in my country we have a children's song which goes like this:

Priletela muha na zid, muha na zid, muha na zid.
Priletela muha na zid,
muha na zid.

Pralatala maha na zad, maha na zad, maha na zad.
Pralatala maha na zad,
maha na zad.

Preletele mehe ne zed, mehe ne zed, mehe ne zed.
Preletele mehe ne zed,
mehe ne zed.

Prilitili mihi ni zid, mihi ni zid, mihi ni zid.
Prilitili mihi ni zid,
mihi ni zid.

Prolotolo moho no zod, moho no zod, moho no zod.
Prolotolo moho no zod,
moho no zod.

Prulutulu muhu nu zud, muhu nu zud, muhu nu zud.
Prulutulu muhu nu zud,
muhu nu zud.

As you can see, it contains a bit of redundant information. So I was wondering if it could be compressed a bit.

This is code golf — shortest code wins.

  • 1
    \$\begingroup\$ List of similar challenges \$\endgroup\$
    – Luis Mendo
    Dec 16, 2020 at 10:43
  • 7
    \$\begingroup\$ To save curious people the effort: Google Translate detects it as Croatian and says: "A fly landed on the wall, a fly on the wall, a fly on the wall." and obviously the remaining verses are nonsense. Google didn't find a dictionary containing "priletela" so I don't know for sure. Wiktionary has a similar word in Russian and Google finds it in a Slovenian song. \$\endgroup\$
    – user253751
    Dec 16, 2020 at 18:20
  • 3
    \$\begingroup\$ @user253751 the translation is correct. The first verse is understandable for anyone speaking some slavic language and is more or less valid at least in Serbian, Croatian, Macedonian and some Bulgarian dialects. Zid is masonry, but can mean wall as well. \$\endgroup\$
    – fraxinus
    Dec 16, 2020 at 21:58
  • 1
    \$\begingroup\$ @user253751 It's Slovene actually, but that's close enough :) \$\endgroup\$
    – jgosar
    Dec 17, 2020 at 6:21
  • 3
    \$\begingroup\$ I happened to find a video for this song. \$\endgroup\$
    – PIG208
    Dec 17, 2020 at 9:24

23 Answers 23


05AB1E, 54 52 bytes

Thanks to Kevin Cruijssen for -2 bytes!

T"ÿ, 0, 0.

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T                         # push 10
 "ÿ, 0, 0.\nÿ,\n0.\n"     # push string literal "10, 0, 0.\n10,\n0.\n"
  T                       # push 10 again
   .•ý‹¨ΣªßˆTδ}vØ#•       # push compressed string "priletela xmuha na zid"
    .ª                    # sentence case => "Priletela xmuha na zid"
      ‛x¡                 # split on 'x'  => ["Priletela ", "muha na zid"]
         ‡                # replace every digit of 10 with the corresponding list entry in the string literal
                          # this is the first verse
          žM              # push the vowels "aeiou"
            v      }      # for y in vowels:
             =            #   print the last verse without removing it from the stack
              žM          #   push the vowels
                yÞ        #   the infinite list of the vowel y
                  ‡       #   replace every vowel with y
                    ?     # print the last verse without a trailing newline

more obfuscated and a lot slower 52-byter:

•nöðrb•ØTz… ,

Don’t try it online!

•nöðrb•              # push compressed integer 211262272027
       Ø             # push the 211262272028th prime 5996494318979 (slow)
        Tz           # push 1/10
          … ,\n      # push string " ,\n"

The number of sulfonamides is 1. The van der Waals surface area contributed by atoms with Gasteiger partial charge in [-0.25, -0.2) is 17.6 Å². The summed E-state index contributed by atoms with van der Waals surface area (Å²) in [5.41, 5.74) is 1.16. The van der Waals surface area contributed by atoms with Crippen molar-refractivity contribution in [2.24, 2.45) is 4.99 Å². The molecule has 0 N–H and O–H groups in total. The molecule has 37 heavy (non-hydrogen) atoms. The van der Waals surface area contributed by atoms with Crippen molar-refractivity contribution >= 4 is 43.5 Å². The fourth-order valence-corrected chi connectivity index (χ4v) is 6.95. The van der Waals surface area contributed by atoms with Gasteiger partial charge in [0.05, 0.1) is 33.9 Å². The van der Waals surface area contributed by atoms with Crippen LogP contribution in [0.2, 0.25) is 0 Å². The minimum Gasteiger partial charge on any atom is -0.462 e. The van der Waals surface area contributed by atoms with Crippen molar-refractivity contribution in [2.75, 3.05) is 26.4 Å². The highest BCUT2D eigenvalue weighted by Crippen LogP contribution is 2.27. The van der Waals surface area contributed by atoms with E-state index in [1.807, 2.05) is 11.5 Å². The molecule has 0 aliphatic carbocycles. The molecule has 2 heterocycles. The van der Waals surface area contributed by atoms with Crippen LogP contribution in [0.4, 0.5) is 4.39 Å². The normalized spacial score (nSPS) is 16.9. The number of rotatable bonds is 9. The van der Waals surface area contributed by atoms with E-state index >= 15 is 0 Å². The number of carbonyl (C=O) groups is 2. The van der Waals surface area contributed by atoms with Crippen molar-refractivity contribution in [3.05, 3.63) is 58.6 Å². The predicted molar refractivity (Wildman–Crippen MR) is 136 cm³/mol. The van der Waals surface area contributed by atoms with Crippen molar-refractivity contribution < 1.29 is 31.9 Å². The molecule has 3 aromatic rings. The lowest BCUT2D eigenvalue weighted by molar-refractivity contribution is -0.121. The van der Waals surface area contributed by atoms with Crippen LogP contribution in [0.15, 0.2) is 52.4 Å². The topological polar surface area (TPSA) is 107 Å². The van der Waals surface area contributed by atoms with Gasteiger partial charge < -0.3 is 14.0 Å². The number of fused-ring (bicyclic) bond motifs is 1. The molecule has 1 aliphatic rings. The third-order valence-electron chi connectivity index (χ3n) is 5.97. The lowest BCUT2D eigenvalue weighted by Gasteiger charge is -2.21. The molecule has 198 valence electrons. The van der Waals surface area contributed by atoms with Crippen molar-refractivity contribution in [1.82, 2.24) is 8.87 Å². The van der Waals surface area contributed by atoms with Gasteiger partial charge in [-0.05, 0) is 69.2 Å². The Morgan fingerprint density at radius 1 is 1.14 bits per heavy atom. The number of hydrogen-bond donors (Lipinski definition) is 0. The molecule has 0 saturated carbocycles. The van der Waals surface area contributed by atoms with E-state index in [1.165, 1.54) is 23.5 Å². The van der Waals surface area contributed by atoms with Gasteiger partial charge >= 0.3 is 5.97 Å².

«     # concatenate to "0.1 ,\n"
                Åв   # convert the prime into that custom base
                  J  # join from list of chars into a string
                     # this generates the same string as T"ÿ, 0, 0.\nÿ,\n0.\n" above
  • 1
    \$\begingroup\$ You can remove © and change ® to D for -1. \$\endgroup\$ Dec 16, 2020 at 9:21
  • 1
    \$\begingroup\$ Or better: change it to = instead, and then Ȭ to ? for -2: 52 bytes \$\endgroup\$ Dec 16, 2020 at 9:23
  • \$\begingroup\$ @KevinCruijssen thanks a lot. I actually used manual printing before, but didn't think about printing in the next iteration. \$\endgroup\$
    – ovs
    Dec 16, 2020 at 9:34
  • 1
    \$\begingroup\$ @GregMartin thanks a lot, I just asked WolframAlpha and concluded from the result that it would be too much effort to compute the number, but I guess I was wrong :). The goal of the second program is to generate the verse layout string in the most convoluted way at the same byte count, and this adds another step to it ;) \$\endgroup\$
    – ovs
    Dec 16, 2020 at 22:57
  • 1
    \$\begingroup\$ haha "Don't try it online" \$\endgroup\$ Dec 17, 2020 at 0:04

Ruby 2.7, 110 105 104 bytes

Saved five bytes, thanks to Dingus!
Saved a byte using Arnauld's finding.

puts z="#{y="Priletela #{$x='muha na zid'},"} #$x, #$x.
#$x.","aeiou".chars.map{z.gsub /[aeiu]/,_1}

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TIO uses an older version of Ruby, whereas in Ruby 2.7, we've numbered parameters, which saves two bytes.

  • \$\begingroup\$ @Dingus - Oh thanks! I didn't checked the rules of this challenge.. \$\endgroup\$
    – vrintle
    Dec 16, 2020 at 12:39
  • 1
    \$\begingroup\$ Credit to @Arnauld: you can save another byte by changing to /[aeiu]/. \$\endgroup\$
    – Dingus
    Dec 16, 2020 at 12:51

JavaScript (ES6),  121  120 bytes

_=>["$&",..."aeiou"].map(v=>`${p=`Priletela ${q='muha na zid'},`} ${q}, ${q}.


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_ =>                            // anonymous function ignoring its input
 [                              //
    "$&",                       // 1st stanza: use "$&" to leave the vowels unchanged
    ..."aeiou"                  // next ones: force all vowels to "a", "e", ..., "u"
  ]                             //
  .map(v =>                     // for each replacement pattern v:
    `${                         //   build the stanza template
      p = `Priletela ${         //     by defining p = "Priletela muha na zid,"
        q = 'muha na zid'       //     and q = "muha na zid"